New York Times bestselling author and renowned atheist and evolutionary biologist, Richard Dawkins delivers an intimate look into his own childhood and intellectual development, illuminating his path to becoming one of the foremost thinkers in modern science today
“A memoir that is funny and modest, absorbing and playful. Dawkins has written a marvelous love letter to science . . . and for this, the book will touch scientists and science-loving persons . . . Enchanting.” —NPR
Richard Dawkins’s first book, The Selfish Gene, was an immediate sensation and dramatically shifted the study of biology by offering a gene-centered view of evolution. Published in 1976, the book transformed the way we think about genes and evolution and has sold more than a million copies. In 2006, Dawkins transformed the world’s cultural and intellectual landscape again with The God Delusion, a scientific dismantling of religion. It was a New York Times bestseller and has sold more than two million copies worldwide. An Appetite for Wonder is Dawkins’s insightful memoir examining his own evolution as a man and as a thinker. From his beginnings in colonial Kenya to his intellectual awakening at Oxford, Dawkins shares his path to the creation of The Selfish Gene, and offers readers an in-depth look at the man and the mind that has changed the way we view science and evolution.
As anyone familiar with his work might expect, Dawkins's memoir is well-written, captivating, and filled with fascinating anecdotes. Beginning just prior to his birth in colonial Kenya during WWII and concluding with the groundbreaking publication of The Selfish Gene in 1976, the book illuminates the underpinnings of Dawkins's intellectual life, la Tony Judt's The Memory Chalet. He relates numerous tales from his academic life from boarding school in Kenya, to England for prep school at Chafyn Grove, public school at Oundle, and university at Balliol College at Oxford but he rarely scratches the veneer of his experiences. (To be fair, he admits he is "not a good observer," though he tries "eagerly"). Interestingly, he bemoans his tacit participation in minor acts of bullying during these school days, though he refrains from commenting on contemporary accusations of intellectual asperity. He often hints at themes that would preoccupy him later in life, including his firm atheism and opinions regarding pedagogy, but while he whets readers' appetites, he rarely sates them. Finally, Dawkins interweaves an informative gloss on natural selection with an account of the making of The Selfish Gene, whereupon he clears the table to make room for a promised second course. Hopefully that one will be more satisfying. Photos.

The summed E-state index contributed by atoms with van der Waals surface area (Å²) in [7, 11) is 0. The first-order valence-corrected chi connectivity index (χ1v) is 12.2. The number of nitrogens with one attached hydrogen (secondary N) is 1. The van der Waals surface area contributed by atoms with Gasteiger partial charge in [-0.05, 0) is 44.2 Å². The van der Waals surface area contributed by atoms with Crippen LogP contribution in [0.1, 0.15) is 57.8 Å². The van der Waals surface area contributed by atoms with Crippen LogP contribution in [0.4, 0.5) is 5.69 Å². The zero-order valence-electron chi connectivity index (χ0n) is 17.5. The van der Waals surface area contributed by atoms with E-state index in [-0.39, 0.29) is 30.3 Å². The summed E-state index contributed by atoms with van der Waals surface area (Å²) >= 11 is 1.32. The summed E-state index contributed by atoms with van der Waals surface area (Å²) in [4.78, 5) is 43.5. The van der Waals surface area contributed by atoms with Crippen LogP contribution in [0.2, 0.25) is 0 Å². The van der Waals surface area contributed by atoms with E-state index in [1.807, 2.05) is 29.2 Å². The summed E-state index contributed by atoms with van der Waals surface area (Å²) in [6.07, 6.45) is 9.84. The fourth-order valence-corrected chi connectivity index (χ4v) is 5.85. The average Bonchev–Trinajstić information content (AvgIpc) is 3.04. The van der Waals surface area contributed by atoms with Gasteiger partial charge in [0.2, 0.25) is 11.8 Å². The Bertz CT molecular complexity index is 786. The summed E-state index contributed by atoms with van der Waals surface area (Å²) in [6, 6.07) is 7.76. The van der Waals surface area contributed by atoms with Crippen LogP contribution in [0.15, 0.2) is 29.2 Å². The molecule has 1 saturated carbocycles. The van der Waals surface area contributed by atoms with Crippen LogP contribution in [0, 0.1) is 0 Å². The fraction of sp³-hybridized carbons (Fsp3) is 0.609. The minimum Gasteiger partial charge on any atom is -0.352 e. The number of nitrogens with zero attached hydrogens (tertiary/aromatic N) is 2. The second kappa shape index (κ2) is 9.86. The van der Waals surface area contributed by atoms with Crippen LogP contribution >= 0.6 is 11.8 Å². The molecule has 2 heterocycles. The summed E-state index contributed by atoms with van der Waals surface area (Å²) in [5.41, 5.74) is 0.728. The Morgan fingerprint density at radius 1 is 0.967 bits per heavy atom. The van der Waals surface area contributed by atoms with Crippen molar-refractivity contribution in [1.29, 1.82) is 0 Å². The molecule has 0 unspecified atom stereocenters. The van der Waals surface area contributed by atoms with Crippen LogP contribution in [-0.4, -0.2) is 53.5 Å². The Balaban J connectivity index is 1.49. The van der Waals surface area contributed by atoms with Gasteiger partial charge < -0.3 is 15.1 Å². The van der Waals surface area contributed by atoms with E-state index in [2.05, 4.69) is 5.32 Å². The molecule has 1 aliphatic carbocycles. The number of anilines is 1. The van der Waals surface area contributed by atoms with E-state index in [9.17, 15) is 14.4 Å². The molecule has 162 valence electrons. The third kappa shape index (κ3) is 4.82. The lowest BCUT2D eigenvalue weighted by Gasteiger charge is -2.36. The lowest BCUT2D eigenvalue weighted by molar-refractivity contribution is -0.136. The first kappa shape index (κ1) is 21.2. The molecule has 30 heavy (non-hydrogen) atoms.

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An Appetite For Part 2!
Entertaining, educational, and personal, Professor Dawkins provides a light-hearted history of his childhood and young adult life. The insight to science is ever present and inspiring. The only down side is I know have to wait 2 years for the next part!